While compiling songs for a UKG inspired mix, I had narrowed my choices down to about 25 of my favorites. It wasn’t until much later, while creating a playlist, that I realized that over half of them were really Jeremy Sylvester’s songs, albeit under different pseudonyms.
At a time when everyone is screaming jack, tech and minimal, his music replenishes and feeds the soul. Jeremy Sylvester has been both the backbone and poster boy for the UK Garage (UKG) scene and has continued to pump out tune after luscious tune. Head honcho of Urban Dubz Music and Love House Records, his discography is mind boggling. Urban Dubz, Socafrica, G.O.D., Jazz Mondo, Sly and probably about another 30 more monikers all point to this one very talented man. And from that one source emanates beautiful music inspired by genres as diverse as Reggae, Disco, Jungle, R&B and Soca. Please meet Jeremy Sylvester.
There are several excellent and well-written explanations of what UK Garage is. But really, I’d love to get one from the man whose name is synonymous with the genre. Will you please indulge?
To me, the term UK Garage has become more of a broad term to label all the different styles, such as 2step, 4×4 and even early Grime music. When I started making this in the ’90s, I just wanted to make House Music. I listened to early Masters at Work, Lil Louis, Kenny Dope, Kerri Chandler, Todd Terry, Eric Morillo, Roger Sanchez, Ron Trent, Chez Damier, Kevin Saunderson and labels like Strictly Rhythm, 8 Ball and Nervous Records to try and copy or take influence from their sound.
From what I can see, it was only when the DJs in the UK started playing certain US import records at a faster tempo in the clubs, and then artists like Tuff Jam and Grant Nelson began making tracks with tougher, faster and bouncier beat and bass patterns. This is when I think the term “UK Garage” started to appear. Tuff Jams especially.
Your label Urban Dubz Music houses many of your UKG compilations while your Love House Records merges music with fashion and culture. Can you explain more about what that means in terms of presentation?
I grew up in a very creative environment where music, fashion, art and culture were and still are very important to me, they all go hand in hand. Music nowadays would be nowhere without fashion; fashion would be nowhere like it is now without the music. Right now we’re in the middle of creating our range of Urban Dubz and Love House clothing for 2012. My sister Lee Sylvester is one of the UK’s brightest sports fashion designers, working for Puma, Sergio Tacchini, Umbro and others in the past. Lee is creating a range of designer sportswear to reflect the music I’m doing. I am also working with a New York Art gallery who is creating visual images around the Love House Records label music.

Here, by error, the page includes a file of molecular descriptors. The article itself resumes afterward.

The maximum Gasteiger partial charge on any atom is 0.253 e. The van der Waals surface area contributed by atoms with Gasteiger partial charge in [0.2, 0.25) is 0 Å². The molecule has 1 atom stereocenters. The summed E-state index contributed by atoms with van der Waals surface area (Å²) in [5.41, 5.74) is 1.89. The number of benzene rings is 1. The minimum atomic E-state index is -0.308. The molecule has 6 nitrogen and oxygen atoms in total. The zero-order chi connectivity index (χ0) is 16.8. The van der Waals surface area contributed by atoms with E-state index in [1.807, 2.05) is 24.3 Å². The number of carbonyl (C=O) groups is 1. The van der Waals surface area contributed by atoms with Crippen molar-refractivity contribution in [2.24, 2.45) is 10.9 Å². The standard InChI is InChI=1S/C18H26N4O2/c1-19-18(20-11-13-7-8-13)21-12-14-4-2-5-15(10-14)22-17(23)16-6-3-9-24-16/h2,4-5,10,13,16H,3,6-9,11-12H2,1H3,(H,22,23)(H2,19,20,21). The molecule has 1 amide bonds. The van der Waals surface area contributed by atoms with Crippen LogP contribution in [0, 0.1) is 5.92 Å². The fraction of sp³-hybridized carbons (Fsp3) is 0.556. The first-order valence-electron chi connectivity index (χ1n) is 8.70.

Both your father and uncle were in a Disco band called J.A.L.N. which was quite influential, even voted the UK’s best band! What was that household like?
Growing up in the ’70s as a really young boy and watching my dad performing with his band on Top of the Pops had a major effect on me to say the least. I must have been about 5 or 6 years old while the J.A.L.N. band was at their peak with top ten hits, as well as gigging dates all over the world. My mum looked after me with my little sister and my dad was always away gigging, rehearsing and doing lots of traveling with the band. I was the most popular kid in my school.
I didn’t actually get into music seriously until the early ’90s when Jungle/Rave music was starting to emerge onto the UK underground scene. My dad had a recording studio in Handsworth right in the middle of Birmingham’s Reggae community. He had a studio and a record shop at the front of the premises. I started out coming to the studio after my work in the evening and watching the sound engineers do their recording sessions with the local musicians, singers and rappers making Reggae, Soul, R&B and Hip Hop music.
What was the breeding ground for a lot of your musical influences?
I was heavily into deep Chicago/New York House music and really got the urge to start making electronic music just like the sounds I was hearing on pirate radio in the city. Whenever the studio was free late at night, I used to go in and start messing around on the computer. In those days we were using a music software program called C-Lab/Notator running on an Atari ST computer.
My early beats were very Reggae/Dub/Soca-influenced dance music because of my Caribbean background, but I wanted to sound a bit different, so I started experimenting with Akai samplers, sampling old records, beats and vocals and manipulating them in my own way. I wanted to make my own sound. It was the foundation to what I’m doing right now.